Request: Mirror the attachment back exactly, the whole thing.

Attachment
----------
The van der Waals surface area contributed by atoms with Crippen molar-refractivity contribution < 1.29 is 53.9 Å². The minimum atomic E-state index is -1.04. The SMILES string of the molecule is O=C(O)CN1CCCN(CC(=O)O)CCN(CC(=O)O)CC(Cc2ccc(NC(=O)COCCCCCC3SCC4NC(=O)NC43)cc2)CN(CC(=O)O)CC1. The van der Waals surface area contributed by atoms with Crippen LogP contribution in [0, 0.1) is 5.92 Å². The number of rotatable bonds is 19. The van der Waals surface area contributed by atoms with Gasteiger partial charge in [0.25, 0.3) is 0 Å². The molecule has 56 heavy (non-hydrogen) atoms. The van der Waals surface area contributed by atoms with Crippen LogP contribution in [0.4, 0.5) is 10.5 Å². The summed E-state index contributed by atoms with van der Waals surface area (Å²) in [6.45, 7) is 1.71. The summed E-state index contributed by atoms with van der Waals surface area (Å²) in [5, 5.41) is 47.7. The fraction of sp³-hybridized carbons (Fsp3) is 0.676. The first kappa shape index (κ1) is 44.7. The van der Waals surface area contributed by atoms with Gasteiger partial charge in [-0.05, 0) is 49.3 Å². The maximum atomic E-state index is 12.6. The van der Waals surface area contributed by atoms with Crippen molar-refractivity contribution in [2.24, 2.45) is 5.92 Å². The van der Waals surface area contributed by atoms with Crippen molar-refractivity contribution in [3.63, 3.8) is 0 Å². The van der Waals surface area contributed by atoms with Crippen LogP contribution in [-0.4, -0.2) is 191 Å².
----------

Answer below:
The van der Waals surface area contributed by atoms with Crippen molar-refractivity contribution < 1.29 is 53.9 Å². The minimum atomic E-state index is -1.04. The SMILES string of the molecule is O=C(O)CN1CCCN(CC(=O)O)CCN(CC(=O)O)CC(Cc2ccc(NC(=O)COCCCCCC3SCC4NC(=O)NC43)cc2)CN(CC(=O)O)CC1. The van der Waals surface area contributed by atoms with Crippen LogP contribution in [0, 0.1) is 5.92 Å². The number of rotatable bonds is 19. The van der Waals surface area contributed by atoms with Gasteiger partial charge in [0.25, 0.3) is 0 Å². The molecule has 56 heavy (non-hydrogen) atoms. The van der Waals surface area contributed by atoms with Crippen LogP contribution in [0.4, 0.5) is 10.5 Å². The summed E-state index contributed by atoms with van der Waals surface area (Å²) in [6.45, 7) is 1.71. The summed E-state index contributed by atoms with van der Waals surface area (Å²) in [5, 5.41) is 47.7. The fraction of sp³-hybridized carbons (Fsp3) is 0.676. The first kappa shape index (κ1) is 44.7. The van der Waals surface area contributed by atoms with Gasteiger partial charge in [-0.05, 0) is 49.3 Å². The maximum atomic E-state index is 12.6. The van der Waals surface area contributed by atoms with Crippen molar-refractivity contribution in [2.24, 2.45) is 5.92 Å². The van der Waals surface area contributed by atoms with Crippen molar-refractivity contribution in [3.63, 3.8) is 0 Å². The van der Waals surface area contributed by atoms with Crippen LogP contribution in [-0.4, -0.2) is 191 Å².